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      02-17-2011, 02:52 AM   #1
jimmyjames408
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water pump... change at 60k or wait?

i did some searching and was surprised to find out my 335i has a timing chain instead of a belt.

but what i'm not sure of is the water pump. on my family's s500 w/ a timing chain, the water pump isn't changed until it starts making noise/fails.

is that the same for bmw's? or do i have to change it at 60k?
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      02-17-2011, 03:41 AM   #2
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I would change the water pump by 60k along with the thermostat. That is one of the weak points in all BMW cooling systems. It is better to be safe than sorry with preventative maintenance.
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      02-17-2011, 06:44 AM   #3
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The water pump is electric and not driven by the engine belt system. The thermostat is separate from the engine block (it's actually mounted to the water pump). Being that the water pump is electrically driven, the failure of it is more related to production anomalities rather than wear. Waterpumps that are belt driven usually fail because the lateral pressure the belt exerts on the pump shaft eventually wear the seals and then bearings. Because the E90 water pump has no belt pressure as mentioned it will not fail for that reason. The only problem with this design is that you can't tell when the pump is starting to fail. Belt driven pumps have a weephole in them which provides indication that the inner shaft seal is starting to fail because it will allow a small amount of coolant to leak out for detection. If the E90 waterpump fails, it will show an engine overheating warning indictor in the gauges.

The thermostat fails open, so it won't overheat the engine if it does fail. Also, the thermostat operation is monitored by the OBDII system, and if not operating properly will trigger the "service engine soon" light.

You should replace either one when they fail. They are not a "preventative maintenance" item.
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      02-17-2011, 07:41 AM   #4
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Read this, some last a long time, some others not so long. YMMV. http://www.e90post.com/forums/showth...er+pump&page=2

By the way, someone mentioned changing the timing belt if applicable. Well, it is not applicable for our cars. We have a chain and not a belt and NEVER heard of the chain failing even on cars with over 200,000 miles.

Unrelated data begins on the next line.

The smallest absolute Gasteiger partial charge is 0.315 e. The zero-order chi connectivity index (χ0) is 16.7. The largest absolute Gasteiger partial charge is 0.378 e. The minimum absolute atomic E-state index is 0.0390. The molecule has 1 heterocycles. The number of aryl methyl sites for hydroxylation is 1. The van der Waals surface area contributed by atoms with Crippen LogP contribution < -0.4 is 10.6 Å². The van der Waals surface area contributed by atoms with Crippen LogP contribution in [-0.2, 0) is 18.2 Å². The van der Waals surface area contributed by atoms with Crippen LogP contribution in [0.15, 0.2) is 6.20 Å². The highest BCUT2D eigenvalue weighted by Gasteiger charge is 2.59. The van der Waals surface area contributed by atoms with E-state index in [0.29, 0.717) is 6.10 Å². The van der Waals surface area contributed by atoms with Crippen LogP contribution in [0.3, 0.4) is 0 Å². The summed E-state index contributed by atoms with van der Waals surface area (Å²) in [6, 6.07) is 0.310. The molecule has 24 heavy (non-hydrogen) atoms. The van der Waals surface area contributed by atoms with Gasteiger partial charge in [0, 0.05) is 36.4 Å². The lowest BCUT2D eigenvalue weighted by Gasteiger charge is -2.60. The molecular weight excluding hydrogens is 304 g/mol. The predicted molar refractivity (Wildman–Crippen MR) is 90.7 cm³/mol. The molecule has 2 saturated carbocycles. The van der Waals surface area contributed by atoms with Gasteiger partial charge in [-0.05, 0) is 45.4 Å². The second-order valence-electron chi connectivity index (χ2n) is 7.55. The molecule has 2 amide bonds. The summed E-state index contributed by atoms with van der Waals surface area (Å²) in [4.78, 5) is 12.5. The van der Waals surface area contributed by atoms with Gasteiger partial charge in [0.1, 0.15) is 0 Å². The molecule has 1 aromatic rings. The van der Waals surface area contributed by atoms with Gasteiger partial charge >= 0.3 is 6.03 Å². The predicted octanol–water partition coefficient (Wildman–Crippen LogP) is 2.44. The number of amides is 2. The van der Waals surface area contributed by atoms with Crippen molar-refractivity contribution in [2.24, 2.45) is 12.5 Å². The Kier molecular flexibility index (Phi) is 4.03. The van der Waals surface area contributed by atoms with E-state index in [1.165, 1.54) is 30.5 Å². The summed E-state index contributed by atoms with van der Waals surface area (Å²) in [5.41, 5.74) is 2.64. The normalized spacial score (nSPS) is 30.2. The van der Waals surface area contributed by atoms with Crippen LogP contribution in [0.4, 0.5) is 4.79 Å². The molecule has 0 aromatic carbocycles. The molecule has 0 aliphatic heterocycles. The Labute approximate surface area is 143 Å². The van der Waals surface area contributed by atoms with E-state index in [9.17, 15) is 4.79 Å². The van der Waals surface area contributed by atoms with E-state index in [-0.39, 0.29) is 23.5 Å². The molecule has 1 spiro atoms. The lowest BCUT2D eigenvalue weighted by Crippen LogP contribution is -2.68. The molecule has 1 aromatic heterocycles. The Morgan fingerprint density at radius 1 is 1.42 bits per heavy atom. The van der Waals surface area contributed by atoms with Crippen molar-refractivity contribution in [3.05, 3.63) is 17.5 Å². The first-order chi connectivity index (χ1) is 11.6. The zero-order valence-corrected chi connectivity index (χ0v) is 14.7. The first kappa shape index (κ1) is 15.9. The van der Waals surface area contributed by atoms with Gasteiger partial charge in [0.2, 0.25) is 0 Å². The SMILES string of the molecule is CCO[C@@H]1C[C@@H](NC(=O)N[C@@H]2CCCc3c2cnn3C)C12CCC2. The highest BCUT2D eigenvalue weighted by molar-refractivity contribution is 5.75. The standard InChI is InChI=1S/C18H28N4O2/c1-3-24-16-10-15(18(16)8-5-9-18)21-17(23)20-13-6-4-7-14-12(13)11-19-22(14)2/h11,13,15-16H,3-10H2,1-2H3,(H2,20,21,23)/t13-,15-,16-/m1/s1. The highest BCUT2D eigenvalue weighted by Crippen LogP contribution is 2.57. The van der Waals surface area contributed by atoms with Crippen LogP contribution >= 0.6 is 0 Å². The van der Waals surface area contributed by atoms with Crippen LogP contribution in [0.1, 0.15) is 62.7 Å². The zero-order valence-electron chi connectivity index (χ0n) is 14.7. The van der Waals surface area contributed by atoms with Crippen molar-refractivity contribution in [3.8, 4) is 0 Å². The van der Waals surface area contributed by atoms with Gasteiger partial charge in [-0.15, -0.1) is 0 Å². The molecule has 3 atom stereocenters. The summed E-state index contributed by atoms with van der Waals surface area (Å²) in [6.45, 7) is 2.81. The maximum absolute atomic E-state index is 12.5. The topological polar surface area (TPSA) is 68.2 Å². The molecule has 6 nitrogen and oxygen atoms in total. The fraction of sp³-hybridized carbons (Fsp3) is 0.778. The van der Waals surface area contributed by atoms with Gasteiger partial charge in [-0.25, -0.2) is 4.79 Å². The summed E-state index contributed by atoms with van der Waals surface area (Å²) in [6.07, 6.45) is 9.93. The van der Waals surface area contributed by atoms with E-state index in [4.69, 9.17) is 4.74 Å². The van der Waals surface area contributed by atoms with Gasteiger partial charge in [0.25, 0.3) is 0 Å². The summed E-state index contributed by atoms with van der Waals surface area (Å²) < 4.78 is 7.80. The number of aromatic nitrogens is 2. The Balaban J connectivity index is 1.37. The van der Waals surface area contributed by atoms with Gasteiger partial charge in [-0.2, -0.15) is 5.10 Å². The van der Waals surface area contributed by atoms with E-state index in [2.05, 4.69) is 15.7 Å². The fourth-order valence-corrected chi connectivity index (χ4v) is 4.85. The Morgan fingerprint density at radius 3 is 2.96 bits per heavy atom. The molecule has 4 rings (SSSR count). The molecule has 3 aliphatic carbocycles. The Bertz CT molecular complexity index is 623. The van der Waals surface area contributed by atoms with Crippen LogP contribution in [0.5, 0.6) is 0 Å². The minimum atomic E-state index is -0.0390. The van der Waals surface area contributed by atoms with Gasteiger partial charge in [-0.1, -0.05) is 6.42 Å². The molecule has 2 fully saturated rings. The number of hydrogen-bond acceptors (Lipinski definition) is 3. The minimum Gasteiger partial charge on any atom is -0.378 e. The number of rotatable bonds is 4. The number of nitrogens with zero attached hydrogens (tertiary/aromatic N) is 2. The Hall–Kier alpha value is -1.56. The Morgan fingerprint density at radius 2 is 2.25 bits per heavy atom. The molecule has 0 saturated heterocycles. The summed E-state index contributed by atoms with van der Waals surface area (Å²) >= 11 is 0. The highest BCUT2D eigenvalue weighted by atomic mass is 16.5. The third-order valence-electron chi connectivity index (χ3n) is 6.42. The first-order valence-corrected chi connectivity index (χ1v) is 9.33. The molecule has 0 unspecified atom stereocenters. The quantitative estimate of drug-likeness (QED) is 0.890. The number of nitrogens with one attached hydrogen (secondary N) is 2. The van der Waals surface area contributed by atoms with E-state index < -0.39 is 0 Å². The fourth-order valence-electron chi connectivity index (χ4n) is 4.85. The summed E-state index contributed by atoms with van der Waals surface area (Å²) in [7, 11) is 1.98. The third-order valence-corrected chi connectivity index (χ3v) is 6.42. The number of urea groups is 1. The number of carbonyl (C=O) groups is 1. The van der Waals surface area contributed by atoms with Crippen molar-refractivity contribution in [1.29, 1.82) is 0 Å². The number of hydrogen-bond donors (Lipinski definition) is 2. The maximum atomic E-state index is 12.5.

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      02-17-2011, 10:05 AM   #5
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So there is confusion going on here and in the other post cited. The OP is confusing different engine designs. A lot of Japanese cars and a lot of older European cars have an engine design using a toothed-rubber timing belt to drive the camshaft. Usually, this type of engine design utilizes the timing belt as mechanism to also drive the waterpump. Because waterpumps driven by belts tend to wear out over time, and because rubber timing belts, like all other engine drive belts, require replacement on a schedule as a preventative maintenance item, the best practice (and recommended by most manufacturers) is to replace the waterpump at the same interval as the timing belt. The concept being that since you are in that part of the engine changing the belt, it is economical sense to just replace the waterpump at the same time so as to prevent from going back in to just replace a failed waterpump at a later date. Timing belt driven water pumps are relatively inexpensive ($40 - $60) so the added cost to the job is minimal as compared to the labor to replace the waterpump at a later date.

The N52/54 design with a timing chain and electric water pump alleviate the need for replacement of the waterpump as it is not driven by the camshaft drive mechanism. The N52/54 waterpump is a $500 part and the Thermostat is a $120 part (not counting discounts), and obviously are not considered preventative maintenance items.
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      02-17-2011, 10:22 AM   #6
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my car overheated.....at around 60k

bought the waterpump & thermostat at 20% discount....